“Mother Died Dec 19th 1921.”
Today, in my minds-eye I can see him sitting at his desk, pencil in hand and licking the point of the lead before writing an entry. The picture below is of the last pages in this ledger, entitled ‘This Page for local news only.’
- 2 load manure for school
- Bought Grainger horse £15
- Roand cow calved.
It appears Florence had been feeling unwell for a few days when she left the family home in Piercebridge and 'later her body was discovered in the Tees'. Florence had drowned.
Her Death Certificate was illuminating:-
So perhaps my Grandfather was in shock or denial, or just grief-stricken when he wrote the words “Mother died” in the Ledger here before me.
'Personals' in Business Records
There are more arrivals, passings and ‘joinings together’ in faded fuzzy ink, typed on fragile tissue paper. From the births and marriage notices of his children to the death notice for his own relative named Florence. His aunt, Annie Florence (Florrie) Dryden - Benson nee Hewitt who died at Platts Lane, Hampstead in 1950.
‘When it opened in 1854 The Alhambra Theatre hosted one of the few bars to accept women without the escort of a man. Once described as the “greatest place of infamy in all London”, it had a reputation for banging nights out.
The leading ladies of the stage would descend underground after their performance, declaring, “Come, won’t you bring me my liquor?”. They would flirt, eat oysters, drink champagne and make eligible acquaintances.
Lost in a fire in 1882, the site was rebuilt but said to be cursed by housing such debauchery and eventually demolished in 1936 to become the Odeon Theatre.
World War I
The history of buildings and places
The Dispensary, 14 Nelson Street, Newcastle-upon-Tyne
The Dispensary was established in April 1777 and funded through subscriptions, gifts and legacies. Its first site was in The Side but in 1782 or 1783 it moved to Pilgrim Street where it remained until 1790. For the next fifty years, the Trustees leased a building in Low Friar Chare. At the expiry of the lease, the Dispensary moved to 14 Nelson Street, where it remained until 1928. Its final move was to 115 New Bridge Street which was still its home when it finally closed in 1976.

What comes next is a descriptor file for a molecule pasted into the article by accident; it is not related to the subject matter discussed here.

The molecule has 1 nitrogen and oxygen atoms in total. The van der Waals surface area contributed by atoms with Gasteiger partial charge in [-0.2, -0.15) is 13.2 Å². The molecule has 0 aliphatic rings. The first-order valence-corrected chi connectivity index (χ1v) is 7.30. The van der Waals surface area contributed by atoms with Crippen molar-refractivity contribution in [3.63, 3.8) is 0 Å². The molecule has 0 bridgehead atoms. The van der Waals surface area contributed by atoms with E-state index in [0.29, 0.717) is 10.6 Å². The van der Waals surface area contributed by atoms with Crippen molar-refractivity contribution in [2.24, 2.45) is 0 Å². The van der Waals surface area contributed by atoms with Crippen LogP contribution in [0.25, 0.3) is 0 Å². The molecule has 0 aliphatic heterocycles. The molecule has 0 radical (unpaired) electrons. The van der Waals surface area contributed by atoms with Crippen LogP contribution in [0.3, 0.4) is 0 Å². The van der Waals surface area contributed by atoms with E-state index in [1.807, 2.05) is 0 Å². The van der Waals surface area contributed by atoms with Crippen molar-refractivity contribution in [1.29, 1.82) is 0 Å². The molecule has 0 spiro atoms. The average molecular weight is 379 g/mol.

The Fruit Exchange, Spitalfields, London
Opening in 1929, when the volume of imported produce coming through the docks more than doubled in the ten years after the First World War, the mighty Fruit & Wool Exchange in Spitalfields was created to maintain London’s pre-eminence as a global distribution centre. The classical stone facade, closely resembling the design of Nicholas Hawksmoor’s Christ Church nearby, established it as a temple dedicated to fresh produce as fruits that were once unfamiliar, and fruits that were out of season, became available for the first time to the British people.
A wee bit of fun to end
 The National Archives Kew,
(Tyne and Wear Archives catalogue is unavailable at the time of writing due to essential maintenance.)
 Spitalfields Life, ‘So Long, Spitalfields Fruit & Wool Exchange’
Links to further information
Theatres Trust Database, the Alhambra
Cinema Treasures, The Alhambra
The Old Dispensary & Newcastle’s Grainger Town
English Heritage, Newcastle's Grainger Town An Urban Renaissance, London, 2003. (84 page pdf downloadable publication about the history of Grainger Town and recent conservation project.)
The London Fruit and Wool Exchange
https://spitalfieldslife.com/2020/01/11/at-the-fruit-wool-exchange-1937-x/ (Some wonderful articles on this website!)